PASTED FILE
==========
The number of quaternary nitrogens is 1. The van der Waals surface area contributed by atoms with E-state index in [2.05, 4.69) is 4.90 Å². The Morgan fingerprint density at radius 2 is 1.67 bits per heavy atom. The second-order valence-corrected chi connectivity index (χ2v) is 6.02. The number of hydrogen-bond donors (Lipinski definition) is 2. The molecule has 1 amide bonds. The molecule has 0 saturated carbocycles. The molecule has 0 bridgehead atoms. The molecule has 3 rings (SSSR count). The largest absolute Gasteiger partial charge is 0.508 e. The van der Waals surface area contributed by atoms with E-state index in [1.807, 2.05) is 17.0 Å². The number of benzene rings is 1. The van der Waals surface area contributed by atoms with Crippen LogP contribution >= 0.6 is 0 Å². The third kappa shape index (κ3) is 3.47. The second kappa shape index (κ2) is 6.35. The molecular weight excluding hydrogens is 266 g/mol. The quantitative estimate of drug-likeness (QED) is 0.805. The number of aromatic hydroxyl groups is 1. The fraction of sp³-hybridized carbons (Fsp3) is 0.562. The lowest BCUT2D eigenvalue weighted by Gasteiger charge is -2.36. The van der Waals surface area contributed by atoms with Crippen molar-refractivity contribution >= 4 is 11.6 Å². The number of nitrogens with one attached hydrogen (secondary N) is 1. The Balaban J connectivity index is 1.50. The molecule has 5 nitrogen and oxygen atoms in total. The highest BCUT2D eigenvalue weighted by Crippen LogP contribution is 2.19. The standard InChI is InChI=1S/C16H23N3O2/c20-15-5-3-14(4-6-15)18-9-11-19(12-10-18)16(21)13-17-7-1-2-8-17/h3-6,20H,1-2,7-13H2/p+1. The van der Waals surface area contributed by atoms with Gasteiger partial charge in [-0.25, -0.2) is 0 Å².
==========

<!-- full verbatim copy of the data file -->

The number of quaternary nitrogens is 1. The van der Waals surface area contributed by atoms with E-state index in [2.05, 4.69) is 4.90 Å². The Morgan fingerprint density at radius 2 is 1.67 bits per heavy atom. The second-order valence-corrected chi connectivity index (χ2v) is 6.02. The number of hydrogen-bond donors (Lipinski definition) is 2. The molecule has 1 amide bonds. The molecule has 0 saturated carbocycles. The molecule has 0 bridgehead atoms. The molecule has 3 rings (SSSR count). The largest absolute Gasteiger partial charge is 0.508 e. The van der Waals surface area contributed by atoms with E-state index in [1.807, 2.05) is 17.0 Å². The number of benzene rings is 1. The van der Waals surface area contributed by atoms with Crippen LogP contribution >= 0.6 is 0 Å². The third kappa shape index (κ3) is 3.47. The second kappa shape index (κ2) is 6.35. The molecular weight excluding hydrogens is 266 g/mol. The quantitative estimate of drug-likeness (QED) is 0.805. The number of aromatic hydroxyl groups is 1. The fraction of sp³-hybridized carbons (Fsp3) is 0.562. The lowest BCUT2D eigenvalue weighted by Gasteiger charge is -2.36. The van der Waals surface area contributed by atoms with Crippen molar-refractivity contribution >= 4 is 11.6 Å². The number of nitrogens with one attached hydrogen (secondary N) is 1. The Balaban J connectivity index is 1.50. The molecule has 5 nitrogen and oxygen atoms in total. The highest BCUT2D eigenvalue weighted by Crippen LogP contribution is 2.19. The standard InChI is InChI=1S/C16H23N3O2/c20-15-5-3-14(4-6-15)18-9-11-19(12-10-18)16(21)13-17-7-1-2-8-17/h3-6,20H,1-2,7-13H2/p+1. The van der Waals surface area contributed by atoms with Gasteiger partial charge in [-0.25, -0.2) is 0 Å².